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De Novo

   Manny Urena and cast                                         Photo credit Russ Rowland



                    by Deirdre Donovan


True story of a Guatemalan teen in the immigration courts in the United States.


Thanks to Jefffrey Solomon’s new docudrama De Novo, theatergoers can now get an insider’s look at what really happens in the immigration courts in the United States.  First staged at 59E59 Theaters in 2010, under the aegis of Houses on the Moon Theater Company, De Novo resurfaces at New York Theatre Workshop’s newly renovated Fourth Street Theatre as part of the inaugural season of their Next Door @ NYTW project.



The scenario:  It revolves around the true story of a young Guatemalan teen Edgar Chocoy who faced deportation after fleeing to the U.S. to escape gang life.  He had traveled 3,000 miles from his homeland to Los Angeles to reconnect with his mother who left him as a baby to find work in the United States.  However, his former involvement in a gang and his criminal record for selling cocaine and carrying loaded firearms would follow him to the United States.  And what happened to him in an immigration court in Denver, Colorado, in 2004 is at the core of this piece.  Nothing is fabricated here.  Everything is drawn from court transcripts, interviews, police reports, affidavits. legal briefs, and psychiatric exams.





Lawrence E. Moten III’s set is as bleak as it gets. On entering the black box theater, you see rows and rows of cardboard boxes stacked together to form a faux wall. No doubt it represents the huge backlog of cases of undocumented immigrants in the court system. Two intersecting wires, resembling a metallic clothesline, have various documents clipped to them. The only other props in sight are chairs for the performers and a large screen for projecting images and power point slides with relevant information. The first slide suggests the magnitude of the immigration problem. It reads: Each year “over a quarter of a million children have been in U.S.Immigration Court Deportation Proceedings.” Yes, it sets the sober tone of the piece and contextualizes everything we will learn about Edgar Chocoy.


Unsurprisingly, De Novo deals with a lot of hot-button issues like drugs, violence, bullying, guns, and of course undocumented immigrants.  It’s certain to raise the emotional temperature of any viewer, regardless of their political orientation or current stance on immigration.


In spite of the generally sober tone of the piece, there’s some black humor interspersed into the proceedings.  Or as one speaker ironically observes in the opening scene: “I don’t know why they call them [the immigrants] undocumented if they give them so much paper. “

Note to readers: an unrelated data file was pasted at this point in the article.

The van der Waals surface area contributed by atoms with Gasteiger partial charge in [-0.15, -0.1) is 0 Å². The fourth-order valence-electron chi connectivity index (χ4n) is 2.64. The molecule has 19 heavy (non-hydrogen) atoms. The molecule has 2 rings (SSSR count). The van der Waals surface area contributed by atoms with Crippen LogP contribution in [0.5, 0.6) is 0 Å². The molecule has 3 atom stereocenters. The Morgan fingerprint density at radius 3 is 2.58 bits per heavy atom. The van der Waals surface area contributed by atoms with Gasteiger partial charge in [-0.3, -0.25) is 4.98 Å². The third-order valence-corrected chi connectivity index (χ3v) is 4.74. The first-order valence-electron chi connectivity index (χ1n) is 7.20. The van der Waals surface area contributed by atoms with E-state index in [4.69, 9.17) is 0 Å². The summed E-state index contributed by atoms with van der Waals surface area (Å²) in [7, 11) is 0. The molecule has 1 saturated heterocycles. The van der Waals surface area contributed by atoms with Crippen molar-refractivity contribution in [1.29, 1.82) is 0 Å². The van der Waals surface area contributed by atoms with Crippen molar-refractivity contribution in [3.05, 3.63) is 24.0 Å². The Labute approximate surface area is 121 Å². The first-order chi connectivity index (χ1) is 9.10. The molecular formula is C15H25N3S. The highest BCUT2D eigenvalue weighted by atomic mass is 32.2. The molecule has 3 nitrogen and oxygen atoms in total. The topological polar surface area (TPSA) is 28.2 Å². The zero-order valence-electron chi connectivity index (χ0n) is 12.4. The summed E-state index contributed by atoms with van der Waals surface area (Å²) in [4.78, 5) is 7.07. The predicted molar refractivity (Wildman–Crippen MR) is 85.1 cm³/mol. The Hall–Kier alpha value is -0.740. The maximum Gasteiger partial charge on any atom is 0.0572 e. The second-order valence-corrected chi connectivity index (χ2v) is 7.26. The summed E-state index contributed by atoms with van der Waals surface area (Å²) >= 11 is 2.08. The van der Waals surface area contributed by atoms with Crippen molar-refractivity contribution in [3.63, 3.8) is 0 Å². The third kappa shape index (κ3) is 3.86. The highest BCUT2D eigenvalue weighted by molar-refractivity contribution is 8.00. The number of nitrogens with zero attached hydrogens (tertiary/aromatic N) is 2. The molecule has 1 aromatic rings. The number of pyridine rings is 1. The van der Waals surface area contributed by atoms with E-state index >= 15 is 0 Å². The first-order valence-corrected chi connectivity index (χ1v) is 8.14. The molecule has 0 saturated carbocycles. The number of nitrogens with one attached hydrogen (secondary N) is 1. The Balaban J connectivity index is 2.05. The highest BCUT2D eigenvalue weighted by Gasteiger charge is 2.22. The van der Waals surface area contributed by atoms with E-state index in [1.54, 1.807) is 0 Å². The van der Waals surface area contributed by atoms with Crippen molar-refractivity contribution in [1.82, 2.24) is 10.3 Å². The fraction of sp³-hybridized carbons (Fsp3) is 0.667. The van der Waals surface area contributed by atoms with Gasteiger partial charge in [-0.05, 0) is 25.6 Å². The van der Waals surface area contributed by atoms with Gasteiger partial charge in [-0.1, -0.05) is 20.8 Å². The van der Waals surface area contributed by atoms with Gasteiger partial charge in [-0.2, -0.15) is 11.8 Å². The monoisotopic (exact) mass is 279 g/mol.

With no special effects, De Novo simulates a courtroom environment and captures the most dramatic moments of Edgar Chocoy’s journey through the justice system in the United States.  Will he gain asylum?  Will he be deported?  Will he get a fair trial?  Well, you’ll have to get a ticket to this docudrama if you want to find out the answers to these, and other, questions.

Emily Joy Weiner


In keeping with the tone of the presentation, the acting is understated. Nobody overplays their hand or hogs the spotlight here. Still, the two standouts in the ensemble are Manny Urena, as Edgar, and Emily Joy Weiner, as his pro bono lawyer Kimberly Salinas. Both actors convincingly inhabit their respective character. And watching the bond grow between the lawyer and the young defendant is poignant.


The language spoken throughout De Novo is largely prosaic.  But poetry does surface, now and then, in the silent pauses in the dialogue or sometimes in a moniker like “Lil Silent.”  This nickname, by the bye, was what the Guatemalan gang, Mara Salvatrucha, dubbed the then 10 year-old Edgar perhaps for his tender age and quiet manner. 


By all means, stay for the talk-back following certain performances with the creative team and guest speakers.  They offer insights on the docudrama, including its historical background and journey to the stage.  Perhaps the most interesting part of the talk-back was the parsing of gang culture in Guatemala.  The panelists offered different perspectives on this but all agreed that a typical gang member comes from a dysfunctional family and that the gang often serves as a surrogate family


No, De Novo is not for everyone.  Directed by Solomon, it’s not light entertainment, an escape from reality, and offers no quick-fix to the immigration problem.  Still, it does resonate with what we see and hear in the media everyday.  Most importantly, Edgar’s story gives a face and voice to those undocumented immigrants that pass through the American courts in skyrocketing numbers.  Or to echo a famous line from another drama:  “Attention must be paid.”


Through December 22nd.

At New York Theatre Workshop, at the Fourth Street Theatre, located at 83 East 4th Street, East Village.

For more information, visit, or call (929) 335-3261.

Running time:  approximately 75 minutes.